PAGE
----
Recently I stumbled upon a firm based in Fort Lauderdale, FL, that calls itself , "The Wearable Artificial Pancreas Company." Wow. Really? There is such a thing already? I just had to investigate.
The company's website describes a four-part system including a controller (PDA), a CGM sensor called the "GlucoWedge," a small wireless insulin pump called the "BetaWedge," a small wireless glucagon pump called the "AlphaWedge," and a set of "iPancreum" software apps that manage these components and allow for storing and graphing data results. This seems like an incredibly ambitious undertaking for a tiny unknown outfit.
The first thing I did was ping Aaron Kowalski, who heads up JDRF's Artificial Pancreas Project, but he had never heard of this company, so that put me off a bit. Is Pancreum for real?
Turns out that Pancreum's Co-Founder not only has decades of experience in software engineering and a stint at Medtronic Diabetes working on the Guardian RT system under his belt, but also spent 5 years at Insulet Corp., where he worked together with Marc Anderson, JDRF's Manager of New Technology. Pancreum is currently made up of Gil and a handful of contractors.
I had a call with Gil last week to learn more about the company, which also boasts on the website that users will be able to control the Pancreum system directly from "your own hand-held iPod Touch, iPhone, iPad, Windows Mobile SmartPhone, BlackBerry, Palm or Linux devices."
"We are creating all three wearable devices that make up an artificial pancreas (plus) the handheld controller, which is mainly software and can be run from a PDA or smartphone. The three wearable items are an insulin pump, continuous glucose monitor, and glucagon pump — which is different from what others are doing because there's no commercial 'predicate device' yet for glucagon delivery," Gil says.
"Our system will physically look different than anything you've seen before, and will be configurable in a way that you can use the pieces separately. You can mix and match the three components based on your preferences. The controller will automatically recognize whether you're wearing the CGM and insulin pump only, or the insulin pump and glucagon pump, etc."
"All three devices together will take the space of maybe two OmniPods at the most," Gil adds. "Obviously they can't be next to each other on the body. Think of a circle (or disk) with the diameter of two pods. Three devices will lie on the outside of the circle, at the three points furthest apart, say 4 inches from each other. Our system is going to be flexible, not solid, for comfort and wearability. There's a key technology element that makes all of this possible, but I can't disclose that yet because the patent is not yet ready."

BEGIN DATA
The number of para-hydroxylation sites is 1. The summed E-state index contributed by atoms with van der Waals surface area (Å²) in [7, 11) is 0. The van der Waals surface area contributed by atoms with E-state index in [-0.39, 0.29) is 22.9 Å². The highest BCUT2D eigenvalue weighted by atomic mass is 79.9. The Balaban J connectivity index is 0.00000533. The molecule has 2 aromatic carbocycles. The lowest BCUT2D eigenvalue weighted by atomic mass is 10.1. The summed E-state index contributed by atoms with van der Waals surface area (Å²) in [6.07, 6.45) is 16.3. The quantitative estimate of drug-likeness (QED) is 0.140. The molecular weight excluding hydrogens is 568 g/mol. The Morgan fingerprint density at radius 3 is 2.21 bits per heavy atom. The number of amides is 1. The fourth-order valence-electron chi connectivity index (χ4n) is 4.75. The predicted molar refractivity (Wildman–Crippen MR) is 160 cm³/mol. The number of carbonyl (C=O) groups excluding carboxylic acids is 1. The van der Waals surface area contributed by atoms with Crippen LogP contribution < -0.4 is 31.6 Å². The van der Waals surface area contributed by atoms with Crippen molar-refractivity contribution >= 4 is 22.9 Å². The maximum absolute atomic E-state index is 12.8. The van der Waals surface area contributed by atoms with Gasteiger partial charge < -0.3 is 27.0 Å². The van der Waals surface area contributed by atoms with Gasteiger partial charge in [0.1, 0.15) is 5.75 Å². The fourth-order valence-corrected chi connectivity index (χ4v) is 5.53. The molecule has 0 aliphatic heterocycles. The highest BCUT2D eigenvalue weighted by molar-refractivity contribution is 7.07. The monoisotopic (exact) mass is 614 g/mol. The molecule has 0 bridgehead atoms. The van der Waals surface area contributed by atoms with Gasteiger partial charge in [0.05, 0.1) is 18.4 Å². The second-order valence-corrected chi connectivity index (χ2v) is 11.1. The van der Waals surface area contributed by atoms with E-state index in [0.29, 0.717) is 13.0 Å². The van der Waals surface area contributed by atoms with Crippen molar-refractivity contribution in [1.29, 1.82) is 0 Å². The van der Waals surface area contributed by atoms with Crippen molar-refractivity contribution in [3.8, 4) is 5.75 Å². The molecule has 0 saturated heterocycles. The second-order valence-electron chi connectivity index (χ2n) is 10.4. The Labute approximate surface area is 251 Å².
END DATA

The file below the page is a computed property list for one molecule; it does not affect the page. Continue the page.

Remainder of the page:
Does the word "Wedge" in the product names imply some sort of triangle shape? Gil doesn't deny this, but says he can't elaborate just yet. He also can't yet share any more than what's shown above - darn!
What he does talk about are other big advantages of this enterprising project: lower cost than competing pumps and CGMs, and the ability to use this system "plug-and-play" style with other products on the market. Interoperable diabetes components at last? No way!
Yes, he says, Pancreum hopes to provide an open platform of specs that other companies can develop to, allowing interoperability. In other words, the Pancreum PDA would be able to control your own "custom artificial pancreas" that might be made up of the OmniPod and a Minimed CGMS, along with a glucagon pump from a third provider. The Pancreum algorithm will be the "gatekeeper" that controls all three.
Gil has applied for several patents, and is currently stumping for venture capitalist funding, he tells me. He's in the process of creating working prototypes now, but has made a conscious decision not to approach JDRF until the company is funded and further along. "If you present just an idea, it's worth X. If you have a prototype, it's maybe worth 3X. And if you can show more, it's worth 10X," he explains.
They're planning to roll out the components one at a time, starting with the CGM. "We need to sell that to investors first," Gil says.
Even if Pancreum gets the funding it needs this year, it will be another 2-3 years down the road before anything would be ready for market.
That's not surprising. But what about getting past the FDA with a system that can automatically shut off insulin delivery, reduce it, or initiate glucagon delivery? (With the glucagon pump, you won't have to rely on temp basals to decrease insulin delivery when you go low!)
"With the FDA, when everything is automatic, they fear software bugs. And so do we. We're human," Gil says. "They don't like the automatic shut-off, but we believe that with the glucagon pump portion, it changes things. It can raise your glucose level fast and efficiently. Sure, if your glucose level is raised to 250, you'll maybe get upset. But it's better than plunging down to 20."
Other companies, like Medtronic, are also working on commercializing glucagon pumps, Gil says. What will they look like? Possibly very much like insulin patch pumps. But the cannula may differ greatly. "It depends on the viscosity and corrosion of each liquid," Gil says. If you say so.
If you're like me, you'll find this stuff exciting. Just make it work, Engineers and Medical Experts — oh pleeeeaaaase! I realize it can be hard to hear about early-stage companies whose innovations are still far off. But think of the alternative... And with that I say: Thank you, Gil.
Note: You can follow the company on twitter here -